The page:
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Common Merganser, Tania Simpson
Photo © Tania Simpson

Photo: Tania Simpson
Breeding evidence - Common Merganser
Breeding evidence
Probability of observation - Common Merganser
Probability of observation
Elevation plot - Common Merganser
Elevation plot

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Common Merganser
Mergus merganser
Landscape associations:

Click on plot to view table of mean abundance
Elevation range:
0 - 1786 m
Conserv. status:
Not at risk
Global importance
of B.C. population:
Number of squares
ConfirmedProbablePossiblePoint counts
319 170 361 127
Long-term BBS trends
RegionYearsTrend (conf. interv.) Reliab.
Brit. Col.1970 - 2012 -1.22 (-3.16 - 0.728)Medium
Canada1970 - 2012 0.167 (-1.36 - 1.73)Medium

Mean abundance by region

Bird Conservation Regions [plot]
NW Interior ForestBoreal Taiga PlainsGreat BasinNorthern RockiesN. Pacific Rainforest
0.150.03 0.370.12 0.24
Ecoprovinces [plot]
N. Boreal Mountains Taiga Plains Boreal Plains Georgia Depression Sub-Boreal Interior
0.15  0.030.21 0.08
S. Interior Mountains Central Interior Southern Interior S. Alaska Mountains Coast & Mountains
0.150.09 0.31  0.27

Mean abundance by habitat [plot]

Boreal Altai Fescue AlpineBoreal White and Black SpruceBunchgrassCoastal Douglas-fir
 0.04 0.23
Coastal Mountain-heather AlpineCoastal Western HemlockEngelmann Spruce -- Subalpine FirInterior Cedar -- Hemlock
Interior Douglas-firInterior Mountain-heather AlpineMontane SpruceMountain Hemlock
0.32 0.18 
Ponderosa PineSpruce -- Willow -- BirchSub-Boreal Pine -- SpruceSub-Boreal Spruce

Characteristics and Range The Common Merganser, a large, fish-eating duck with a long, pointed and serrated bill, is a familiar sight on rivers, lakes and near-shore coastal waters. This widespread and largest species of merganser breeds throughout temperate forested habitats of the Northern Hemisphere (Johnsgard 2010). In North America, it breeds in boreal forest, montane forest and aspen parkland from treeline south to the Great Lakes (Pearce et al. 2015). A short-distance migrant, it winters on both fresh and salt water from its southern breeding range to northern Mexico and the mid-Atlantic coast.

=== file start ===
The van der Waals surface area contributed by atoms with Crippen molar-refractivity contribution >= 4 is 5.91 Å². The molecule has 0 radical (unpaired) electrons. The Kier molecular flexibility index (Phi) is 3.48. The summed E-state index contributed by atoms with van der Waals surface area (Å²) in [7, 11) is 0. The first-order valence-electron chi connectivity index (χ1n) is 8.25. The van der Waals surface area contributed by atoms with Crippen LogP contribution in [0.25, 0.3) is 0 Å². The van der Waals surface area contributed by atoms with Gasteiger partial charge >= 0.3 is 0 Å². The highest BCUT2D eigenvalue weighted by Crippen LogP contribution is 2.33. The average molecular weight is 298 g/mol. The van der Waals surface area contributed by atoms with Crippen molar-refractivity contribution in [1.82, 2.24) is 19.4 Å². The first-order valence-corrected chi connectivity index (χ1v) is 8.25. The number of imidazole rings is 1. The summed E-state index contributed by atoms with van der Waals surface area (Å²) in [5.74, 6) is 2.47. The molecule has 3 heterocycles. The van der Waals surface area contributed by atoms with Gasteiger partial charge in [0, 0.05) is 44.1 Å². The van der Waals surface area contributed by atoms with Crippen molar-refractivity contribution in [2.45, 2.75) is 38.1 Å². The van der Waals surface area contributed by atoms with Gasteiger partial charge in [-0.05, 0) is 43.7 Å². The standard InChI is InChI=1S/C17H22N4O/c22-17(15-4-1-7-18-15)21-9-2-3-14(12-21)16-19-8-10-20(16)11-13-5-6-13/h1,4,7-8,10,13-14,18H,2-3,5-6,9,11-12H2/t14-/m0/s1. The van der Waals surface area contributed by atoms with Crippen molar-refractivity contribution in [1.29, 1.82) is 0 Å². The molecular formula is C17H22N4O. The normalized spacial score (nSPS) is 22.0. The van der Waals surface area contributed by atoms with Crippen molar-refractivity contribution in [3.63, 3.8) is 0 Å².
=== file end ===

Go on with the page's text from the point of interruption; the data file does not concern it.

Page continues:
Distribution, Abundance, and Habitat The Common Merganser is a widespread year-round resident in British Columbia wherever lakes or rivers don't freeze over in winter, particularly in coastal regions and the central-southern interior; it is only absent in extremely mountainous areas (Campbell et al. 1990). It occupies a wide elevation range, but most nesting is below about 750 m.

The most extensive areas of highest Probability of Observation are in the Coast and Mountains and Georgia Depression ecoprovinces, including Haida Gwaii. Atlas point count data indicate these ecoprovinces and the Southern Interior and Southern Interior Mountains ecoprovinces support the core of the provincial population, with highest abundance occurring below about 500 m elevation. Size and trends of populations in North America are not reliably known (aerial surveys of breeding birds often do not differentiate between Common and Red-breasted mergansers, and large portions of their range are not surveyed).

Large lakes and rivers bordered by conifers or mixed forests mature enough to provide suitable tree cavities are preferred nesting habitat; most records and highest abundances on Atlas point counts were in conifer-dominated biogeoclimatic zones. The Common Merganser nests in any suitable cavity in live or dead trees, as well as crevices in rock or silt cliffs.

Conservation and Recommendations Perhaps the most important factor limiting Common Merganser populations is the availability of nest cavities; logging can have a detrimental effect by removing larger trees suitable for nesting. Elevated levels of industrial contaminants have been recorded in the Common Merganser in coastal British Columbia (Elliott and Martin†1989) and can affect their health (Pearce et al. 2015).

Art Martell

Recommended citation: Martell, A. 2015. Common Merganser in Davidson, P.J.A., R.J. Cannings, A.R. Couturier, D. Lepage, and C.M. Di Corrado (eds.). The Atlas of the Breeding Birds of British Columbia, 2008-2012. Bird Studies Canada. Delta, B.C. [28 May 2024]

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